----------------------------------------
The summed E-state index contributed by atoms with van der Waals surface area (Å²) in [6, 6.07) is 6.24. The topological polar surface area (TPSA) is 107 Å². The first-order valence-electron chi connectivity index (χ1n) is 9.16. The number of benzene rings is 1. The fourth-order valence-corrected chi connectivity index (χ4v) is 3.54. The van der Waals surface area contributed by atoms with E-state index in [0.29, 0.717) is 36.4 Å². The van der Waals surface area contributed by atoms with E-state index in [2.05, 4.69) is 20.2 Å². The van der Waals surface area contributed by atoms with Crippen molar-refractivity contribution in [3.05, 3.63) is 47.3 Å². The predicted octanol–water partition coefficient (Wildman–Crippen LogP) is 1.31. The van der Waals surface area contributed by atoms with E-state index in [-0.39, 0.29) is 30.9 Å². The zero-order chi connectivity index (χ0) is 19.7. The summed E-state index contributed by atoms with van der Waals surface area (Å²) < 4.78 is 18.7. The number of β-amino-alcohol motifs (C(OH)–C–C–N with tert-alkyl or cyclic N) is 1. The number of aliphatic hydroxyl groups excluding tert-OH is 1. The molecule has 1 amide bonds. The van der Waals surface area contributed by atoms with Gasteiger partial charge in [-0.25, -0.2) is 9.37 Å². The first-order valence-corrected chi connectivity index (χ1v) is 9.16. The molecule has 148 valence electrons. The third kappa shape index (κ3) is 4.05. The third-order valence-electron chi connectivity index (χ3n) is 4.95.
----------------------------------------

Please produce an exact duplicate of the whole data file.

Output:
The summed E-state index contributed by atoms with van der Waals surface area (Å²) in [6, 6.07) is 6.24. The topological polar surface area (TPSA) is 107 Å². The first-order valence-electron chi connectivity index (χ1n) is 9.16. The number of benzene rings is 1. The fourth-order valence-corrected chi connectivity index (χ4v) is 3.54. The van der Waals surface area contributed by atoms with E-state index in [0.29, 0.717) is 36.4 Å². The van der Waals surface area contributed by atoms with E-state index in [2.05, 4.69) is 20.2 Å². The van der Waals surface area contributed by atoms with Crippen molar-refractivity contribution in [3.05, 3.63) is 47.3 Å². The predicted octanol–water partition coefficient (Wildman–Crippen LogP) is 1.31. The van der Waals surface area contributed by atoms with E-state index in [-0.39, 0.29) is 30.9 Å². The zero-order chi connectivity index (χ0) is 19.7. The summed E-state index contributed by atoms with van der Waals surface area (Å²) < 4.78 is 18.7. The number of β-amino-alcohol motifs (C(OH)–C–C–N with tert-alkyl or cyclic N) is 1. The number of aliphatic hydroxyl groups excluding tert-OH is 1. The molecule has 1 amide bonds. The van der Waals surface area contributed by atoms with Gasteiger partial charge in [-0.25, -0.2) is 9.37 Å². The first-order valence-corrected chi connectivity index (χ1v) is 9.16. The molecule has 148 valence electrons. The third kappa shape index (κ3) is 4.05. The third-order valence-electron chi connectivity index (χ3n) is 4.95.